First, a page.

“The degradation, the wrongs, the vices, that grow out of slavery, are more than I can describe. They are greater than you would willingly believe.” - Harriet Jacobs
Harriet Jacobs was born into slavery in February of 1813. In 1835 she escaped—after years of sexual harassment and threats from her master. She went on to become a writer, nurse, abolitionist—and arguably an early feminist. Long before terms like “systemic oppression” and “power dynamics” and “intersectional feminism” spread across social media, she was addressing these issues in her autobiography Incidents in the Life of a Slave Girl.
While Harriet Jacob’s story takes place in the nineteenth century, documentation of the commercial exploitation of African American women in the United States dates back to the 1600s, when “fancy girls”, predominantly light-skinned young African American women, were bought and sold for the sole purpose of sexual exploitation.
Today, more than 200 years after Harriet Jacobs was born, we still see the impact of the slave trade and a social system that allows for the devaluation and oppression of marginalized individuals, in the sex trade. And we see it here in King County, Washington.
In data collected by the King County Prosecuting Attorney’s Office (KCPAO) between 2011–2016, 84% of child trafficking victims were female, and 52% of them were African American. The general population of King County is just 7% African American. The disparity is enormous.
As we look at this data, a stark image of the legacy of slavery and systemic oppression of African American women emerges. Yasmin Vafa, Executive Director at Rights4Girls explained it well in her keynote speech at Stolen Youth Town Hall in January:
“What I would argue, is that sex trafficking in this country is rooted in multiple systems of oppression that have been exploiting people of color in this country for generations through colonization and through slavery. And to really understand sex trafficking in this country today, we have to understand it in the context of a long legacy of racial and gender violence that is continuing to perpetuate the exploitation and often times the criminalization of young women and children of color.”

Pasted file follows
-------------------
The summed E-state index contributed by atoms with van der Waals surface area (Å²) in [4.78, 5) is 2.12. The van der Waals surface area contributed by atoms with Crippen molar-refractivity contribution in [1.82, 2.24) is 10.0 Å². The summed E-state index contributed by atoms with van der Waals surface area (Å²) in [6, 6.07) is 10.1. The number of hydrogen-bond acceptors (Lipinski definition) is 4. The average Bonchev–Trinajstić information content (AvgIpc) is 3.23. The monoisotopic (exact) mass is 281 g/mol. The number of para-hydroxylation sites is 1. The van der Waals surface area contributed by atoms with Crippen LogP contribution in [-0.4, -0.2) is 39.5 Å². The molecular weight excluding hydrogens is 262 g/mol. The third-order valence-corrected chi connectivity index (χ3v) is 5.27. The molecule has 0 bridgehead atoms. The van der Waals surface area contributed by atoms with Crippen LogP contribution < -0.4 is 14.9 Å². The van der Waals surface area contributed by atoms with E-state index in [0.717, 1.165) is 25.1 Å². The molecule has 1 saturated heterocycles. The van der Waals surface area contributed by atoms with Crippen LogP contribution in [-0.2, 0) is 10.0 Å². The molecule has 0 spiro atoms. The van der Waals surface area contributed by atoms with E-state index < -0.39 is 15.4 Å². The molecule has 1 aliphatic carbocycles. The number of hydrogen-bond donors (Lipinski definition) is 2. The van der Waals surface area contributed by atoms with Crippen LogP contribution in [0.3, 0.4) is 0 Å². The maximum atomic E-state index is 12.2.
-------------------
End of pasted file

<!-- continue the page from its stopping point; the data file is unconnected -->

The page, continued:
If we look at the average demographic profile of a sex buyer, the disparity grows. Not only are those being exploited disproportionately female and African American, but those buying sex are disproportionately male and white. In data collected by the KCPAO between 2013–2017, 100% of the sex buyers that were arrested in King County were male. 80% of them were white. (King County is approximately 65% white.) On top of that, 61% of them had earned a bachelor’s degree or above, compared to the 48% King County average—and a large majority of them are gainfully employed.
King County Prosecuting Attorney Val Richey, said of the disparity, “So now we’re talking about men, who are educated, from every [employment] sector, who are white. And when you take all of that and put it together… what you’re also talking about is a real system that values power and privilege over vulnerability. And that system has permeated every aspect, but particularly in race, gender, and economics.”
We can see evidence of, as Harriet Jacobs put it, “the all-pervading corruption produced by slavery” in race, gender, and economics, dating back to the 1600s, through the 1940s with the story of Recy Taylor, and into today. Recy was an African American woman who was abducted and raped by six white men in 1944. During the investigation, the sheriff and four of the six accused men accused Mrs. Taylor of being a prostitute. Multiple other white men in the community came forward and testified that she was an upstanding member of the community. Eventually, one of the accused men gave a testimony that confirmed Mrs. Taylor’s story—that they abducted and raped her. There were two trials. Neither of them resulted in justice for Recy. During her keynote, Vafa explained the correlation between Taylor’s story and the systemic violence against black and brown women: “[It] speaks to the ways in which we start to see the excusing, the justifications for violating black and brown women’s bodies, and how prostitution begins to emerge as a means to legitimize that violence.”
We must realize that this oppression did not end with the cessation of legal slavery. It did not cease with the end of Jim Crow. Here in King County, Washington, we see this violence continue in the sex trade locally.
Our deepest desire at REST is for those who have been exploited in the sex trade to know that they deserve to be loved—not exploited; and to provide pathways to freedom, safety, and hope. We have learned from our collaboration with other organizations, and our own experiences as a service provider, that because of the history of racial trauma and the oppression of people of color, it often requires greater effort, time, and resources to provide these pathways for sexually exploited African American individuals.
But we are not without hope. We have time and time again seen the fervent hope grow within the survivors that we walk alongside as they step into their own freedom, and fight to have a life they deserve. A life without exploitation. It is beautiful and awe-inspiring.
As we look to the past to understand why the present is the way that it is, we hope that you’ll consider this quote from a REST House Resident who is actively pursuing a better future:
“At REST I have been able to paint a new picture of what I want my life to be. I am discovering a new perspective—full of choices I never knew were available to me. I feel unconditional love and acceptance… I have found my voice, and I am now establishing who I am.”
If you would like to learn more on the gender and racial disparities in commercial sexual exploitation, we’d encourage you to learn more in the Rights4Girls Resource Library and take the time to watch the Stolen Youth Town Hall presentation.